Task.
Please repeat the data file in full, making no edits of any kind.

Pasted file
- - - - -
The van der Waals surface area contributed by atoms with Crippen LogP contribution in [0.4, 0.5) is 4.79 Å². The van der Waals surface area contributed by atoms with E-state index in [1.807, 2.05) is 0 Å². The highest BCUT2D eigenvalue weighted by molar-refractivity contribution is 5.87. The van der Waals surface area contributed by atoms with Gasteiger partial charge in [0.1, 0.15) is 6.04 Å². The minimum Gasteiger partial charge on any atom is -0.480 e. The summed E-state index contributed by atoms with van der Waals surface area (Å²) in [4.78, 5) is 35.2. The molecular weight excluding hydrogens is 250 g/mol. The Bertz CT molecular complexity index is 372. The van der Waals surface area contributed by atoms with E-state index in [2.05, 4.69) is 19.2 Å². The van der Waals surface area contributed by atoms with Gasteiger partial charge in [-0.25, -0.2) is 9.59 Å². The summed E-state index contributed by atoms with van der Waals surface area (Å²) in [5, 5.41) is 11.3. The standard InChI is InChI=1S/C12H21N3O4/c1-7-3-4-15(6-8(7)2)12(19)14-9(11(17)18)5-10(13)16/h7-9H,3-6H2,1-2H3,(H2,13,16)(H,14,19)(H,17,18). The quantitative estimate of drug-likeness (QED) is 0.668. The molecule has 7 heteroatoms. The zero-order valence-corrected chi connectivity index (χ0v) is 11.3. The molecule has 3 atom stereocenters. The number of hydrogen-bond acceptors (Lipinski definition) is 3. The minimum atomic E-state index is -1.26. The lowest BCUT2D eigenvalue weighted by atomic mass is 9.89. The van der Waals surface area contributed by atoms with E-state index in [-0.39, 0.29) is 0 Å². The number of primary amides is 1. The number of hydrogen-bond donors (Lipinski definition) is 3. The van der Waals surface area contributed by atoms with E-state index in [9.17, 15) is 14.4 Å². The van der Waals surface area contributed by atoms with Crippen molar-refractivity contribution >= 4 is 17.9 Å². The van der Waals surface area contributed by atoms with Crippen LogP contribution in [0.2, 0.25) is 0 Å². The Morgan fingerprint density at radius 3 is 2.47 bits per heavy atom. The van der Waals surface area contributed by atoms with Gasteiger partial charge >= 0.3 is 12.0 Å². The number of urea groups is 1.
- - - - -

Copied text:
The van der Waals surface area contributed by atoms with Crippen LogP contribution in [0.4, 0.5) is 4.79 Å². The van der Waals surface area contributed by atoms with E-state index in [1.807, 2.05) is 0 Å². The highest BCUT2D eigenvalue weighted by molar-refractivity contribution is 5.87. The van der Waals surface area contributed by atoms with Gasteiger partial charge in [0.1, 0.15) is 6.04 Å². The minimum Gasteiger partial charge on any atom is -0.480 e. The summed E-state index contributed by atoms with van der Waals surface area (Å²) in [4.78, 5) is 35.2. The molecular weight excluding hydrogens is 250 g/mol. The Bertz CT molecular complexity index is 372. The van der Waals surface area contributed by atoms with E-state index in [2.05, 4.69) is 19.2 Å². The van der Waals surface area contributed by atoms with Gasteiger partial charge in [-0.25, -0.2) is 9.59 Å². The summed E-state index contributed by atoms with van der Waals surface area (Å²) in [5, 5.41) is 11.3. The standard InChI is InChI=1S/C12H21N3O4/c1-7-3-4-15(6-8(7)2)12(19)14-9(11(17)18)5-10(13)16/h7-9H,3-6H2,1-2H3,(H2,13,16)(H,14,19)(H,17,18). The quantitative estimate of drug-likeness (QED) is 0.668. The molecule has 7 heteroatoms. The zero-order valence-corrected chi connectivity index (χ0v) is 11.3. The molecule has 3 atom stereocenters. The number of hydrogen-bond acceptors (Lipinski definition) is 3. The minimum atomic E-state index is -1.26. The lowest BCUT2D eigenvalue weighted by atomic mass is 9.89. The van der Waals surface area contributed by atoms with E-state index in [-0.39, 0.29) is 0 Å². The number of primary amides is 1. The number of hydrogen-bond donors (Lipinski definition) is 3. The van der Waals surface area contributed by atoms with E-state index in [9.17, 15) is 14.4 Å². The van der Waals surface area contributed by atoms with Crippen molar-refractivity contribution >= 4 is 17.9 Å². The van der Waals surface area contributed by atoms with Crippen LogP contribution in [0.2, 0.25) is 0 Å². The Morgan fingerprint density at radius 3 is 2.47 bits per heavy atom. The van der Waals surface area contributed by atoms with Gasteiger partial charge >= 0.3 is 12.0 Å². The number of urea groups is 1.